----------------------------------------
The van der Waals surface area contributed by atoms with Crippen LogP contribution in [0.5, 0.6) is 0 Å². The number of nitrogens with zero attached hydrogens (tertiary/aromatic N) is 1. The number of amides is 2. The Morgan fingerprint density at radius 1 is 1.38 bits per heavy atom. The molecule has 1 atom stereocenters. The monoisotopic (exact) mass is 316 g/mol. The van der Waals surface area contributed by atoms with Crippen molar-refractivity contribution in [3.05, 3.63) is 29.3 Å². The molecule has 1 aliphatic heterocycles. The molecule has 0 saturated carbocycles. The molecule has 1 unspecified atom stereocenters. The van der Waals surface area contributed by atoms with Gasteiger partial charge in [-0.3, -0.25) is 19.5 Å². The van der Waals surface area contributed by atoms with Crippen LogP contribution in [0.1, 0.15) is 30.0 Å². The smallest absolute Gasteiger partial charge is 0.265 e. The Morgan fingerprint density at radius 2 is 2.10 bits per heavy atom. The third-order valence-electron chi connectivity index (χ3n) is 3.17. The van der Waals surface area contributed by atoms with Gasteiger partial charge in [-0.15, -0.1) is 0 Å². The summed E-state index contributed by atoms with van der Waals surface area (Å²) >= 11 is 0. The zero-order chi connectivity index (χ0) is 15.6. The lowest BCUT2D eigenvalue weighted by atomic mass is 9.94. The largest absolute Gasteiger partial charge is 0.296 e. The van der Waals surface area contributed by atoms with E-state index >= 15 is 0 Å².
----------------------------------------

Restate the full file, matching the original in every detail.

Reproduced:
The van der Waals surface area contributed by atoms with Crippen LogP contribution in [0.5, 0.6) is 0 Å². The number of nitrogens with zero attached hydrogens (tertiary/aromatic N) is 1. The number of amides is 2. The Morgan fingerprint density at radius 1 is 1.38 bits per heavy atom. The molecule has 1 atom stereocenters. The monoisotopic (exact) mass is 316 g/mol. The van der Waals surface area contributed by atoms with Crippen molar-refractivity contribution in [3.05, 3.63) is 29.3 Å². The molecule has 1 aliphatic heterocycles. The molecule has 0 saturated carbocycles. The molecule has 1 unspecified atom stereocenters. The van der Waals surface area contributed by atoms with Gasteiger partial charge in [-0.3, -0.25) is 19.5 Å². The van der Waals surface area contributed by atoms with Crippen LogP contribution in [0.1, 0.15) is 30.0 Å². The smallest absolute Gasteiger partial charge is 0.265 e. The Morgan fingerprint density at radius 2 is 2.10 bits per heavy atom. The third-order valence-electron chi connectivity index (χ3n) is 3.17. The van der Waals surface area contributed by atoms with Gasteiger partial charge in [-0.15, -0.1) is 0 Å². The summed E-state index contributed by atoms with van der Waals surface area (Å²) >= 11 is 0. The zero-order chi connectivity index (χ0) is 15.6. The lowest BCUT2D eigenvalue weighted by atomic mass is 9.94. The largest absolute Gasteiger partial charge is 0.296 e. The van der Waals surface area contributed by atoms with E-state index >= 15 is 0 Å².